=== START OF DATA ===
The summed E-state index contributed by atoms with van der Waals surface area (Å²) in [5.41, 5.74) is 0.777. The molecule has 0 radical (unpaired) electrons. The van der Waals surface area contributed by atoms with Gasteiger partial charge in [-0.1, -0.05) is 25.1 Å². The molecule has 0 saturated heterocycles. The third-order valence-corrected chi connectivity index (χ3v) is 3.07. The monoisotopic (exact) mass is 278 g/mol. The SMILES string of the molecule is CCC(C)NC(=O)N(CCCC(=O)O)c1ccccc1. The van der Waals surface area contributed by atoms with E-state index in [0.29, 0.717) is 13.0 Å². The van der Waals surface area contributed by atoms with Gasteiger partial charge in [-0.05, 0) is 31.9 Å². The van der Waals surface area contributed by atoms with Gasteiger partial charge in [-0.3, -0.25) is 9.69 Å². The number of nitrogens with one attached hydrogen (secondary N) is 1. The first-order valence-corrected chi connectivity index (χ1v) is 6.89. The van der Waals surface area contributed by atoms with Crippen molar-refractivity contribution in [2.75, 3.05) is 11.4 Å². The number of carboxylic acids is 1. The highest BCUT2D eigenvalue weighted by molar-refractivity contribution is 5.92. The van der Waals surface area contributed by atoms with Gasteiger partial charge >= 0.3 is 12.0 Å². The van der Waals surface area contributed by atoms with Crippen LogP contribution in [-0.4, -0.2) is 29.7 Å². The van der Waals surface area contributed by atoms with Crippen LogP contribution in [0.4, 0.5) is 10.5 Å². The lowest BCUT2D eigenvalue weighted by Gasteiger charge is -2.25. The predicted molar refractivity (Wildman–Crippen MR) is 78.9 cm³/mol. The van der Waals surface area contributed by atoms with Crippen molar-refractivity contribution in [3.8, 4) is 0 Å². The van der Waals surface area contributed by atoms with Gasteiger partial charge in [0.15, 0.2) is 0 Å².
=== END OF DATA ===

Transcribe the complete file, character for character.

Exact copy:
The summed E-state index contributed by atoms with van der Waals surface area (Å²) in [5.41, 5.74) is 0.777. The molecule has 0 radical (unpaired) electrons. The van der Waals surface area contributed by atoms with Gasteiger partial charge in [-0.1, -0.05) is 25.1 Å². The molecule has 0 saturated heterocycles. The third-order valence-corrected chi connectivity index (χ3v) is 3.07. The monoisotopic (exact) mass is 278 g/mol. The SMILES string of the molecule is CCC(C)NC(=O)N(CCCC(=O)O)c1ccccc1. The van der Waals surface area contributed by atoms with E-state index in [0.29, 0.717) is 13.0 Å². The van der Waals surface area contributed by atoms with Gasteiger partial charge in [-0.05, 0) is 31.9 Å². The van der Waals surface area contributed by atoms with Gasteiger partial charge in [-0.3, -0.25) is 9.69 Å². The number of nitrogens with one attached hydrogen (secondary N) is 1. The first-order valence-corrected chi connectivity index (χ1v) is 6.89. The van der Waals surface area contributed by atoms with Crippen molar-refractivity contribution in [2.75, 3.05) is 11.4 Å². The number of carboxylic acids is 1. The highest BCUT2D eigenvalue weighted by molar-refractivity contribution is 5.92. The van der Waals surface area contributed by atoms with Gasteiger partial charge >= 0.3 is 12.0 Å². The van der Waals surface area contributed by atoms with Crippen LogP contribution in [-0.4, -0.2) is 29.7 Å². The van der Waals surface area contributed by atoms with Crippen LogP contribution in [0.4, 0.5) is 10.5 Å². The lowest BCUT2D eigenvalue weighted by Gasteiger charge is -2.25. The predicted molar refractivity (Wildman–Crippen MR) is 78.9 cm³/mol. The van der Waals surface area contributed by atoms with Crippen molar-refractivity contribution in [3.8, 4) is 0 Å². The van der Waals surface area contributed by atoms with Gasteiger partial charge in [0.15, 0.2) is 0 Å².